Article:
In Home Comfortable Supplies, Inc. v. Cooper, the defendant induced others to start a new limited partnership with his corporation. No. 14-16-00906-CV, 2018 Tex. App. LEXIS 1381 (Tex. App.—Houston [14th Dist.] February 22, 2018, no pet. history). Among other things, he then seized the new business’s tangible assets and gave the use of the assets to a new company formed by his wife. The plaintiffs sued for fraudulent inducement, breach of fiduciary duty, conversion, and breach of contract, and trial court awarded actual damages, punitive damages, and attorney’s fees. On appeal, the defendant argued that the only actual damages proven and awarded were for breach of contract, which did not support an award of punitive damages. The defendant did not ask the trial court to identify the actual damages awarded or link them to a specific cause of action.

The court of appeals first described an appealing party’s duty to request findings:

Unchallenged findings of fact bind the appellate court unless the contrary is established as a matter of law or no evidence supports the finding. McGalliard v. Kuhlmann, 722 S.W.2d 694, 696 (Tex. 1986). If the factual findings include at least one element of a given ground of recovery or defense, any omitted unrequested elements that are supported by the evidence are supplied by a presumption in support of the judgment. Tex. R. Civ. P. 299. Although a party can avoid a presumed finding by requesting additional or amended findings that include the omitted element, see Tex. R. Civ. P. 298, no such request was made here.

The court then held that there was evidence to support a finding of breach of fiduciary duty, which would support the award of punitive damages:

Punitive damages also are available for breach of fiduciary duty. See Manges v. Guerra, 673 S.W.2d 180, 184 (Tex. 1984) (op. on reh’g). Partners share “the obligation of loyalty to the joint concern and of the utmost good faith, fairness, and honesty in their dealings with each other with respect to matters pertaining to the enterprise.” Bohatch v. Butler & Binion, 977 S.W.2d 543, 545 (Tex. 1998). Zhao and Home Comfortable Supplies do not challenge the trial court’s findings that clear and convincing evidence establishes that Zhao, individually and as president of Home Comfortable Supplies, wrongfully took possession and control of Paragon’s business assets and transferred them with the intention of destroying Paragon’s business, harming Paragon’s partners, and enriching himself. Thus, damages may have been awarded for breach of fiduciary duty. These damages may have included the value of Cooper’s and Bonner’s interest in Paragon’s assets, if the assets had been liquidated as required, as well as the money Cooper invested to obtain a larger membership interest in the General Partner.

Id. Thus, the court of appeals affirmed the trial court’s award of punitive damages.

Interesting Note: Many attorneys and clients that lose in a trial court via a bench trial are reluctant to want the trial court to explain its ruling and awards. They may feel that the findings will make them look worse than the actual judgment. That may be true, but any good appellate attorney will recommend that a losing party request findings of fact and conclusions of law. A trial court will usually not rule for the wining party on every element of every claim, and may focus the findings on just one claim or a few claims. Moreover, there is nothing to lose because if a losing party does not request findings, all findings will be presumed found to support the judgment. Worford v. Stamper, 801 S.W.2d 108, 109 (Tex. 1990). So, generally, express findings cannot be worse than the presumption, and there is no harm in obtaining adverse express findings whereas there can be more harm in having adverse presumed findings.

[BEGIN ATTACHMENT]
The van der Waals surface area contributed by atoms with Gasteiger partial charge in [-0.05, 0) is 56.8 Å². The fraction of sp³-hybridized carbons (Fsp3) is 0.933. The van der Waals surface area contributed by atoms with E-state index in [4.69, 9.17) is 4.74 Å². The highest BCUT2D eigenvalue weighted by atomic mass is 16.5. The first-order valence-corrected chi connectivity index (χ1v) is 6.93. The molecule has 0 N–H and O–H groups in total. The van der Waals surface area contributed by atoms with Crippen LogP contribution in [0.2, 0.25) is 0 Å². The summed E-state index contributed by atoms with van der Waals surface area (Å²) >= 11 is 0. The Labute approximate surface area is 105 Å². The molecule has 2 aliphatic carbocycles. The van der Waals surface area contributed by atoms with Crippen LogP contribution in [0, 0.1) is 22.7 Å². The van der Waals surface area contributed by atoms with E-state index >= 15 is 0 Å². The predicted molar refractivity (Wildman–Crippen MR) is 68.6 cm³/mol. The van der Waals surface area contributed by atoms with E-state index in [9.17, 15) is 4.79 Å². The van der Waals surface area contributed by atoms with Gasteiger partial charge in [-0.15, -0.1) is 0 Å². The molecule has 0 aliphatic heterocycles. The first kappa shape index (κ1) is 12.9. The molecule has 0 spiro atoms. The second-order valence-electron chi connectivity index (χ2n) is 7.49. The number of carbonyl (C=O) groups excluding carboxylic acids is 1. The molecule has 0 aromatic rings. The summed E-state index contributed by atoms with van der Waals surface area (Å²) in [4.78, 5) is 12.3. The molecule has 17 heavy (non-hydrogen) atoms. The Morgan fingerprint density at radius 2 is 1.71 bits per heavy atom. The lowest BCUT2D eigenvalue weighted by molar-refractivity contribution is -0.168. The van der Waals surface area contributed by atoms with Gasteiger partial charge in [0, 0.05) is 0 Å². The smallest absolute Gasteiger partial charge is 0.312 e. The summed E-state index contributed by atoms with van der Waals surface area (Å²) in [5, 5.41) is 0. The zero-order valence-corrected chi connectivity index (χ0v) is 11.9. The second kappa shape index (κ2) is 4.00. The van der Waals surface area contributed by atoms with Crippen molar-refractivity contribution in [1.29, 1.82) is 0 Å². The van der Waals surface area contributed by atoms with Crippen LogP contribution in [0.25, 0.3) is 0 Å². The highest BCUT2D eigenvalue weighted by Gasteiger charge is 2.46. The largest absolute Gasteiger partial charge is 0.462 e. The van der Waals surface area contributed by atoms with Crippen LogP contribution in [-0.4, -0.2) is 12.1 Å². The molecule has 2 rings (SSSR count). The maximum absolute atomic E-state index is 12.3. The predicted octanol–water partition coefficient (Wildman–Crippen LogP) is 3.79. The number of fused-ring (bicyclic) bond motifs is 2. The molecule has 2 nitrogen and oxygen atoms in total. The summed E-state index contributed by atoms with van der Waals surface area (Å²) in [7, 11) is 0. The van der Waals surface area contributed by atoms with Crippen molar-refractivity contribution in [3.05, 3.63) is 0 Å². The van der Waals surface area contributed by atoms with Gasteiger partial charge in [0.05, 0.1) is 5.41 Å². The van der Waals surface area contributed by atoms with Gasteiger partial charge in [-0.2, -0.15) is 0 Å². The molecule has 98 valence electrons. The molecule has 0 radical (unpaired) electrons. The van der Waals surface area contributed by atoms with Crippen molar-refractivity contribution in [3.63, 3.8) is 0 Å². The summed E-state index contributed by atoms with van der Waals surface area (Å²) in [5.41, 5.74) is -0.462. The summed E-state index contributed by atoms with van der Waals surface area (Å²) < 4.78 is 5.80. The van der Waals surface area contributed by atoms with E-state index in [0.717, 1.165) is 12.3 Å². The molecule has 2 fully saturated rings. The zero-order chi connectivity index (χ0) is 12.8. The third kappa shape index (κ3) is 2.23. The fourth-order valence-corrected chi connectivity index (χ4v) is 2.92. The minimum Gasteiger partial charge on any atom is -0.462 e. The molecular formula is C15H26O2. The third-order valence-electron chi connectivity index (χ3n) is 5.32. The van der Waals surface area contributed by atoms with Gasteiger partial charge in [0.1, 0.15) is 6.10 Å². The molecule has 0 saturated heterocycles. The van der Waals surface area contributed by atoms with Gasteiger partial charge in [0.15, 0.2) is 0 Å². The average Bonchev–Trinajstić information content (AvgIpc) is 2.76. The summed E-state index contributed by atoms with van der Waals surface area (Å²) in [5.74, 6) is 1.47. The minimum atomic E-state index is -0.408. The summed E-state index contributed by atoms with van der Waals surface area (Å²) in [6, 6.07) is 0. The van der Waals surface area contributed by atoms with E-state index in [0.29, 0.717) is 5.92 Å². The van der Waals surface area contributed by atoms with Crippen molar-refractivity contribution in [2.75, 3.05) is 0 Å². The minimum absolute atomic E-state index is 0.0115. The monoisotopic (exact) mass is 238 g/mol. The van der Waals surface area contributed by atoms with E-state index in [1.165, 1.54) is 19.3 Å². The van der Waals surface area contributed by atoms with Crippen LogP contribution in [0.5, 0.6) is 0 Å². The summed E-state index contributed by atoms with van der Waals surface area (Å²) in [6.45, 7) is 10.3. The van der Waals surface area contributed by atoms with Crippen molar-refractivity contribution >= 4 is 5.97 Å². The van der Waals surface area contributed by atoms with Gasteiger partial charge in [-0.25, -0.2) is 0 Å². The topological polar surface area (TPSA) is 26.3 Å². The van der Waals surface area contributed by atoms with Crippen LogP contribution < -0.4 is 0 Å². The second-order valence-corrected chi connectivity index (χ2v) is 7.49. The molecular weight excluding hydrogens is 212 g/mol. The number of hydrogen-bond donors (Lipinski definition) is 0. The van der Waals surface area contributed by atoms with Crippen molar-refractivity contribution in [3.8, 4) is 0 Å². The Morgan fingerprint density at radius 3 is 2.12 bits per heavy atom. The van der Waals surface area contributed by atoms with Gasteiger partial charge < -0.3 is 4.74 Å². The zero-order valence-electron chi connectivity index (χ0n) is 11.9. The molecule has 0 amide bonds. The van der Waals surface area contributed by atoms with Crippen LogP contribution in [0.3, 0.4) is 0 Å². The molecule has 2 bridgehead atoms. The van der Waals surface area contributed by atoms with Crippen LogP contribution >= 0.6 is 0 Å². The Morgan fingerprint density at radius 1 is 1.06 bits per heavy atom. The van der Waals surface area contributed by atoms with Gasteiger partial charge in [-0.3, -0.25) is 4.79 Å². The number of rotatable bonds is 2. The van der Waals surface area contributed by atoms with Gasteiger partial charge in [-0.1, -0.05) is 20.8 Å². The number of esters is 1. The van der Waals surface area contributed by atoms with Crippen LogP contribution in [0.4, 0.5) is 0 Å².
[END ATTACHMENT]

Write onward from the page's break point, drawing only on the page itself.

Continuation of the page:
Parties should be aware that in Texas there are strict requirements to preserve a request for findings. The party must file a request for findings of fact and conclusions of law within twenty days of the signing of the judgment. Tex. R. Civ. P. 296. The court is supposed to file its findings of fact and conclusions of law within twenty days of the request. Tex. R. Civ. P. 297. If the court fails to do so, then the requesting party must file a notice of past due findings of fact and conclusions of law within thirty days of the filing of the original request. See id. Thereafter, the court should file findings of fact and conclusions of law within forty days from the filing of the original request. See id. If a party fails to file a notice of past due findings of fact and conclusions of law, he has waived any error in the court failing to file such, and all facts will  be presumed in  favor of the judgment. Curtis v. Commission for Lawyer Discipline, 20 S.W.3d 227, 232 (Tex. App.—Houston [14th Dist.] 2000, no pet.). Once the court files findings, a party can file a request for additional findings of fact within ten days after the original findings are filed. Tex. R. Civ. P. 298. This request for additional findings must be specific and must contain proposed findings, otherwise any error in refusing the request is waived. Alvarez v. Espinoza, 844 S.W.2d 238, 241‑42 (Tex. App.—San Antonio 1992, writ dism’d).

Just as a losing party should want express findings, a winning party should generally not want the court to issue express findings because of the presumption. Because it is difficult to preserve error on a trial court’s failure to issue findings, a winning party should be reluctant to prepare proposed findings for a trial court just because a judgment is entered or just because the losing party initially requests findings.